He charged that the report weakens the PA security infrastructure because it begs the question how the security forces missed something like this. “The PA does not have an army and the security forces are working under occupation,” defends Uraiqat. He goes on to suggest that Israel has a hidden agenda, “to divert attention away from Gaza, a place where Israel does not want to have its troops on the ground.” He argued that, “The Israeli army lost the deterrent force in Gaza and they want to regain it in the West Bank,” he said, adding that this, “changes the rules of the game.”
Uraiqat predicts that the Israeli army will operate in West Bank cities as it did in Hebron in June when it arrested hundreds of men following the kidnapping of three Israeli teens and the subsequent revenge killing of Palestinian teenager Mohammad Abu Khdeir by a Jewish gang.
At the time, the Palestinian leadership came under heavy criticism from citizens calling for an end to the PA -- Israeli security cooperation because they viewed it as collaboration. Abbas-loyal security agencies were helping Israel look for the three missing teenagers who ultimately turned up dead. Although never proven, Israel still insists that Hamas was behind the kidnap/murders.
Uraiqat also says this is not an easy matter for Abbas because the release of this report could be seen “as an attempt to divide the Palestinian negotiators representing various factions in Cairo. This can be a new scene. In Israel’s 2002 invasion of the West Bank, it was Israel versus Palestine. What Israel is trying to do is create is ‘Palestine versus Palestine.’”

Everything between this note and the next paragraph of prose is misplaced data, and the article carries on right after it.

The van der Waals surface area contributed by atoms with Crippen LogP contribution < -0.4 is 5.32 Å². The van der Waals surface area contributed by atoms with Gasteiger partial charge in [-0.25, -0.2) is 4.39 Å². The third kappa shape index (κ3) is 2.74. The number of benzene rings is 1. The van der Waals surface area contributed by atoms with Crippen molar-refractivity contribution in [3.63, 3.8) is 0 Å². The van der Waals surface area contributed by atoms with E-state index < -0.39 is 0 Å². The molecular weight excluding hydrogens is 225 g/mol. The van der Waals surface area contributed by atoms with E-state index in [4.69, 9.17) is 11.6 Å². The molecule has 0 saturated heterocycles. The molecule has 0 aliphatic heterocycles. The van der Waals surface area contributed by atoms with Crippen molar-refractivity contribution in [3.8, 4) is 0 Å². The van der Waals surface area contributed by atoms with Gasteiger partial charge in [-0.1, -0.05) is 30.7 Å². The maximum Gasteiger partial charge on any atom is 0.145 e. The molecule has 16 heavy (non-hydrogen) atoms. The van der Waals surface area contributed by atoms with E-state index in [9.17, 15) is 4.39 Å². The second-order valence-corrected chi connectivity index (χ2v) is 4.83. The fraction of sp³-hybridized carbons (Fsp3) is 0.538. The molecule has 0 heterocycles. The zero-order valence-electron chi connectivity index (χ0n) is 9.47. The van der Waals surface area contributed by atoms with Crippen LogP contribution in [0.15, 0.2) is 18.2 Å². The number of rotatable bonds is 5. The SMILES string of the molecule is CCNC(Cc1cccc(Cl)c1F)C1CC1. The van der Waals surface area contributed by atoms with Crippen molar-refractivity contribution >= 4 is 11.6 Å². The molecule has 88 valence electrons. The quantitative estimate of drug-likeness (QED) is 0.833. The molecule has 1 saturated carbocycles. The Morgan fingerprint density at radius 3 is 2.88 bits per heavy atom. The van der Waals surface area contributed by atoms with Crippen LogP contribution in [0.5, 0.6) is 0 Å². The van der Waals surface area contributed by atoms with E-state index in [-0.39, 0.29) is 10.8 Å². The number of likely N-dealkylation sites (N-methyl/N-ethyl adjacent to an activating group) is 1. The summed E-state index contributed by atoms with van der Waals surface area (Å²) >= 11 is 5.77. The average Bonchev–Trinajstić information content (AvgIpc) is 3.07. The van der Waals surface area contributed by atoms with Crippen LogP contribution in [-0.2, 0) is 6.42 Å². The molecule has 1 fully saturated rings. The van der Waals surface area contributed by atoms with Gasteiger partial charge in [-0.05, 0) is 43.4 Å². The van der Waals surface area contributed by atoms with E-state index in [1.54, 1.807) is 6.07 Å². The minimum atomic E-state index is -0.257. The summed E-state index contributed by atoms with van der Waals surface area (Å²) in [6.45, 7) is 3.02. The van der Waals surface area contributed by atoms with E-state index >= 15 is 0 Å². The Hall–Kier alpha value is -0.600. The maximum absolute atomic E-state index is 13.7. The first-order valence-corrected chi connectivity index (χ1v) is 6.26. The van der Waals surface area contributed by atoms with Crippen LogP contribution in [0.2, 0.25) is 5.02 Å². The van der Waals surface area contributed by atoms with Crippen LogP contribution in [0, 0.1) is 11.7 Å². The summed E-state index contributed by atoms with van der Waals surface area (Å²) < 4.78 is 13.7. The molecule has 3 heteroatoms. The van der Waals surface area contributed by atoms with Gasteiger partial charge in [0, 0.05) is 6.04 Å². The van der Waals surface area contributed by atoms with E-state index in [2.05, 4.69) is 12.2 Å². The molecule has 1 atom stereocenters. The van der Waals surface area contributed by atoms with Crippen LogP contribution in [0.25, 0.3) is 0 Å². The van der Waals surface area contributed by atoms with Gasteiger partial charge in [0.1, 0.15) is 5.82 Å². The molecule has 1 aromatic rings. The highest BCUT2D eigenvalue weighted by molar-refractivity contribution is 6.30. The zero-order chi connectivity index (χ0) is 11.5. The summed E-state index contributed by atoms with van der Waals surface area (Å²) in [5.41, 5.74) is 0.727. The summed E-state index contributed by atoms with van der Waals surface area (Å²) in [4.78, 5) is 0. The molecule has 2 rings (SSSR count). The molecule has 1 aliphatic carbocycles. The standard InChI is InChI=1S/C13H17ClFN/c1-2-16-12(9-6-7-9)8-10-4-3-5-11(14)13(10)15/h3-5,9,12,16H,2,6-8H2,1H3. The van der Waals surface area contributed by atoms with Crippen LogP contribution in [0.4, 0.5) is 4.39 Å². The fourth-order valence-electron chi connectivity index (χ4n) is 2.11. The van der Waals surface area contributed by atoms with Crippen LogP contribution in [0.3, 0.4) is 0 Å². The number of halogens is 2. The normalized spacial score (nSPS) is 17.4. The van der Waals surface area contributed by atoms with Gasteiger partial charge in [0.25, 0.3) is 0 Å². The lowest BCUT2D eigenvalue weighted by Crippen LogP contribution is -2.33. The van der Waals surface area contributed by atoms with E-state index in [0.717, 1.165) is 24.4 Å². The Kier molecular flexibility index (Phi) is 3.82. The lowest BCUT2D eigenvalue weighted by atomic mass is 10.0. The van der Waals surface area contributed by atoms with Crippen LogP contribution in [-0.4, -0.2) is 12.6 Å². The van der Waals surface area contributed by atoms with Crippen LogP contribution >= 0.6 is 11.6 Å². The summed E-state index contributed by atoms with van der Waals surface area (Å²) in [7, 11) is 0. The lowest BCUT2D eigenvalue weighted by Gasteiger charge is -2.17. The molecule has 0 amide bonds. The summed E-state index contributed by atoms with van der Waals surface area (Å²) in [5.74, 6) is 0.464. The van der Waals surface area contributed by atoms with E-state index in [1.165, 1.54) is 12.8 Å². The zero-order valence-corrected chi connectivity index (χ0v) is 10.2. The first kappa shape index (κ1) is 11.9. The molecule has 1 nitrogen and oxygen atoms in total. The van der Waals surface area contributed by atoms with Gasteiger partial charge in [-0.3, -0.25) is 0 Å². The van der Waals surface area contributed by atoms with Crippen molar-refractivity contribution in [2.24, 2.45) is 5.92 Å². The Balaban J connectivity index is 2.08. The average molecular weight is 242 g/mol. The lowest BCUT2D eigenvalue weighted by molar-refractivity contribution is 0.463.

In response, President Abbas told the official Palestinian news agency WAFA that the report poses a serious threat to the future of the Palestinian unity government. Damiri agrees. “This report is a hit on the national unity government, namely the unity which exists between Fatah, Hamas and all Palestinian factions,” he said.
The report was released as negotiators are presumed to be in the final stages of negotiations for a long-term ceasefire between Israel and Hamas following a month of fierce fighting that left some 2,000 Palestinians dead and 10,000 wounded some of them critically.
Damiri says he thinks that this report is a way to influence the President to pressure Palestinian negotiators in Cairo to make concessions. “This report could be an attempt to throw a spoke in the wheels of the indirect talks between Israelis and Palestinians,” he said, adding that this is “negative” for the attempts to secure a truce.
“Israel is looking for excuses to engage in a battle with us. They started in the West Bank, in cities like Hebron and Ramallah, then they waged war on Gaza and have now returned to the West Bank,” Damiri said.